The launch of the sidechain was shared in a Tweet by blockchain development firm Peersyst Technologies on Oct. 17, noting that the new sidechain is compatible with Ethereum Virtual Machine (EVM).
This means that Ripple users could eventually have access to DApps like Uniswap (should it port over) and Web3 wallets such as MetaMask and XUMM Wallet.
The new sidechain also comes with a cross-chain bridge built to transfer XRP and other assets between the EVM-supported sidechain and the XRP Ledger Devnet.
According to RippleX software engineer Mayukha Vadari, the release “means developers no longer have to choose between XRPL or EVM-compatible blockchains.”
Developers will also be able to access XRPL’s fast low-cost transactions and bring Solidity-based smart contracts onto XRPL, he said.
The XRP-based EVM-compatible sidechain was custom-built by the Tendermint protocol and aims to process 1000 transactions per second (TPS).
Vadari noted that the first phase of the EVM sidechain is now currently available for testing on the XRPL Devnet. Phase two will see the EVM-compatible sidechain transition to a “permissionless” chain with improved scalability.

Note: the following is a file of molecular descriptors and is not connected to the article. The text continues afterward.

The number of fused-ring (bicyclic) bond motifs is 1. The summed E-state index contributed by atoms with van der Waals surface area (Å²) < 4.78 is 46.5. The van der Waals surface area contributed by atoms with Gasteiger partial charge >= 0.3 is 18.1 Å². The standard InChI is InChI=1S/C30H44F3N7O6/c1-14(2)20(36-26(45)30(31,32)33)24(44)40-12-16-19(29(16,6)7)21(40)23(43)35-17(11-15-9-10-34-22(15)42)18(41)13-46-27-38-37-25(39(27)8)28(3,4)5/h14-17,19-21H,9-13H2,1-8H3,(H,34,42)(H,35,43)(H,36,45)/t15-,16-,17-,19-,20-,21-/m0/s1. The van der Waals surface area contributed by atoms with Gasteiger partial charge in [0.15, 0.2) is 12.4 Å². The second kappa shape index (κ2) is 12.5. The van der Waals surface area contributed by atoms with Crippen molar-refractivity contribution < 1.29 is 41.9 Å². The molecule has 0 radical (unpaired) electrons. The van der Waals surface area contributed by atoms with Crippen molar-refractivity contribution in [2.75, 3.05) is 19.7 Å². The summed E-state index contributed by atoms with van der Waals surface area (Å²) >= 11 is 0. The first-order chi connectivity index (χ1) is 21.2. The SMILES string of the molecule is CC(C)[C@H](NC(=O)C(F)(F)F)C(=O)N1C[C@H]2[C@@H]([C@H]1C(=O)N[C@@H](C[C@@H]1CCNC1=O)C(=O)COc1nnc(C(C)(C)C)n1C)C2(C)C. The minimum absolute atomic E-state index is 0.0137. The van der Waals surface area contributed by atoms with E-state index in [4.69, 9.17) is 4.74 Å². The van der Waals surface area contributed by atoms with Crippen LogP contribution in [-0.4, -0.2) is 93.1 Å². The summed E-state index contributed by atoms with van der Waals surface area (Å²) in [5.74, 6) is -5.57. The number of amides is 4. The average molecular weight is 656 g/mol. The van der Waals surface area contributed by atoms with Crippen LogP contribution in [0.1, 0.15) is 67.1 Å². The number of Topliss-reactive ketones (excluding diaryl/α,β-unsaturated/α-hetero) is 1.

Vadari said the aim is to achieve block times similar to that of the XRP Ledger for the second phase, which looks set to roll out in early 2023.
“The end goal is phase three: a permissionless EVM sidechain and bridge available on the XRPL Mainnet,” she added.
The news didn’t appear to affect the price of Ripple’s XRP token too much, which is currently priced at $0.476 and is up 23.86% for the month.
The latest announcement comes amid a nearly two-year-long lawsuit against Ripple by the U.S. Securities Exchange Commission (SEC), which has arguably affected the adoption and development of the global settlement network.
Ripple also continues to make moves in the central bank digital currency (CBDC) space since it first piloted a CBDC Private Ledger for banks in March 2021, having most recently partnered with The Royal Monetary Authority of Bhutan in Sept. 2022.